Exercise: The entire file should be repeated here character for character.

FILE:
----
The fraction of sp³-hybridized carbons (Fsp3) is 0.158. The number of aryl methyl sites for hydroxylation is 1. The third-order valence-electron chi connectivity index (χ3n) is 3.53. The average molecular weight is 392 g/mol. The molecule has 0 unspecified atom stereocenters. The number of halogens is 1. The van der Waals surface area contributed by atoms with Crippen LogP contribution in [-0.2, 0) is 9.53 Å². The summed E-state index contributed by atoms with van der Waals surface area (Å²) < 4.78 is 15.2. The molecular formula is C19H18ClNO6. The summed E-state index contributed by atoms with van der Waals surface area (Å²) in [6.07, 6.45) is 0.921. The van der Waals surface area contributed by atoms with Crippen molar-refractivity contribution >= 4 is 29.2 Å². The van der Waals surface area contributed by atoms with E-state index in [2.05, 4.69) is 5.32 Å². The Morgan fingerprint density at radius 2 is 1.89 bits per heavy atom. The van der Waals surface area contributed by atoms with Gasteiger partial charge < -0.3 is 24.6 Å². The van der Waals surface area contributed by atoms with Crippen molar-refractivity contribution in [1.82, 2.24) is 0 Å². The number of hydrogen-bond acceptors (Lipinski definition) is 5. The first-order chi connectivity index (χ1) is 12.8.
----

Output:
The fraction of sp³-hybridized carbons (Fsp3) is 0.158. The number of aryl methyl sites for hydroxylation is 1. The third-order valence-electron chi connectivity index (χ3n) is 3.53. The average molecular weight is 392 g/mol. The molecule has 0 unspecified atom stereocenters. The number of halogens is 1. The van der Waals surface area contributed by atoms with Crippen LogP contribution in [-0.2, 0) is 9.53 Å². The summed E-state index contributed by atoms with van der Waals surface area (Å²) < 4.78 is 15.2. The molecular formula is C19H18ClNO6. The summed E-state index contributed by atoms with van der Waals surface area (Å²) in [6.07, 6.45) is 0.921. The van der Waals surface area contributed by atoms with Crippen molar-refractivity contribution >= 4 is 29.2 Å². The van der Waals surface area contributed by atoms with E-state index in [2.05, 4.69) is 5.32 Å². The Morgan fingerprint density at radius 2 is 1.89 bits per heavy atom. The van der Waals surface area contributed by atoms with Gasteiger partial charge < -0.3 is 24.6 Å². The van der Waals surface area contributed by atoms with Crippen molar-refractivity contribution in [1.82, 2.24) is 0 Å². The number of hydrogen-bond acceptors (Lipinski definition) is 5. The first-order chi connectivity index (χ1) is 12.8.